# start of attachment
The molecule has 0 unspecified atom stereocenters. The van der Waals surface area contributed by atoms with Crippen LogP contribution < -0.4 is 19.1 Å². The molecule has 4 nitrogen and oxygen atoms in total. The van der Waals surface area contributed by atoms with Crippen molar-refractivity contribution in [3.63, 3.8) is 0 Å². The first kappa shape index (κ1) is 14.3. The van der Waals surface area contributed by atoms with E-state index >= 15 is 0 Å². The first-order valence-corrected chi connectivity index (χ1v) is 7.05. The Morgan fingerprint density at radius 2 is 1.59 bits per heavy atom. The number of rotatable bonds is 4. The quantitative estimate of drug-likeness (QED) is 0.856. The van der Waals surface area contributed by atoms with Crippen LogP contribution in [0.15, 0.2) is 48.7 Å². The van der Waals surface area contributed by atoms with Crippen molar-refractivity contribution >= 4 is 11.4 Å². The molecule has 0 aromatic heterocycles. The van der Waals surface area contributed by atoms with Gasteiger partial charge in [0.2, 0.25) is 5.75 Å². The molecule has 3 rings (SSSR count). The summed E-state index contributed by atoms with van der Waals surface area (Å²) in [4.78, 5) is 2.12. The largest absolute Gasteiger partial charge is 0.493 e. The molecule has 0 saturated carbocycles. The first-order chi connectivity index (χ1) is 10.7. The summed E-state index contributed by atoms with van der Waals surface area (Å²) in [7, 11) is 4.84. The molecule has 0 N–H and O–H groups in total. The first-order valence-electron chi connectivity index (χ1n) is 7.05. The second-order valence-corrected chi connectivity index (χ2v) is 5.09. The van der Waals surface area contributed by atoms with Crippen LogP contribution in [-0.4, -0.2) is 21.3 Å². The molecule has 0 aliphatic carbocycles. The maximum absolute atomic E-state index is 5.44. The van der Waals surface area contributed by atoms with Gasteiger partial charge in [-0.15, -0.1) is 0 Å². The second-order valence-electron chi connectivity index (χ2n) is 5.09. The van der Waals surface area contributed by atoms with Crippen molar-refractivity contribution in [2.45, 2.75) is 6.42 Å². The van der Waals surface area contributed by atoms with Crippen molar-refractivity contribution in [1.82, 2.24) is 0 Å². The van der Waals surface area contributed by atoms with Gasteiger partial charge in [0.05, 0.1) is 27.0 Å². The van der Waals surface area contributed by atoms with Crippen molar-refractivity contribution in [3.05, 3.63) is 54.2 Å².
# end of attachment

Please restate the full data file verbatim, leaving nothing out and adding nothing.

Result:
The molecule has 0 unspecified atom stereocenters. The van der Waals surface area contributed by atoms with Crippen LogP contribution < -0.4 is 19.1 Å². The molecule has 4 nitrogen and oxygen atoms in total. The van der Waals surface area contributed by atoms with Crippen molar-refractivity contribution in [3.63, 3.8) is 0 Å². The first kappa shape index (κ1) is 14.3. The van der Waals surface area contributed by atoms with E-state index >= 15 is 0 Å². The first-order valence-corrected chi connectivity index (χ1v) is 7.05. The Morgan fingerprint density at radius 2 is 1.59 bits per heavy atom. The number of rotatable bonds is 4. The quantitative estimate of drug-likeness (QED) is 0.856. The van der Waals surface area contributed by atoms with Crippen LogP contribution in [0.15, 0.2) is 48.7 Å². The van der Waals surface area contributed by atoms with Crippen molar-refractivity contribution >= 4 is 11.4 Å². The molecule has 0 aromatic heterocycles. The van der Waals surface area contributed by atoms with Gasteiger partial charge in [0.2, 0.25) is 5.75 Å². The molecule has 3 rings (SSSR count). The summed E-state index contributed by atoms with van der Waals surface area (Å²) in [4.78, 5) is 2.12. The largest absolute Gasteiger partial charge is 0.493 e. The molecule has 0 saturated carbocycles. The first-order chi connectivity index (χ1) is 10.7. The summed E-state index contributed by atoms with van der Waals surface area (Å²) in [7, 11) is 4.84. The molecule has 0 N–H and O–H groups in total. The first-order valence-electron chi connectivity index (χ1n) is 7.05. The second-order valence-corrected chi connectivity index (χ2v) is 5.09. The van der Waals surface area contributed by atoms with Crippen LogP contribution in [-0.4, -0.2) is 21.3 Å². The molecule has 0 aliphatic carbocycles. The maximum absolute atomic E-state index is 5.44. The van der Waals surface area contributed by atoms with Gasteiger partial charge in [-0.15, -0.1) is 0 Å². The second-order valence-electron chi connectivity index (χ2n) is 5.09. The van der Waals surface area contributed by atoms with Crippen molar-refractivity contribution in [2.45, 2.75) is 6.42 Å². The van der Waals surface area contributed by atoms with Crippen molar-refractivity contribution in [1.82, 2.24) is 0 Å². The van der Waals surface area contributed by atoms with Gasteiger partial charge in [0.05, 0.1) is 27.0 Å². The van der Waals surface area contributed by atoms with Crippen molar-refractivity contribution in [3.05, 3.63) is 54.2 Å².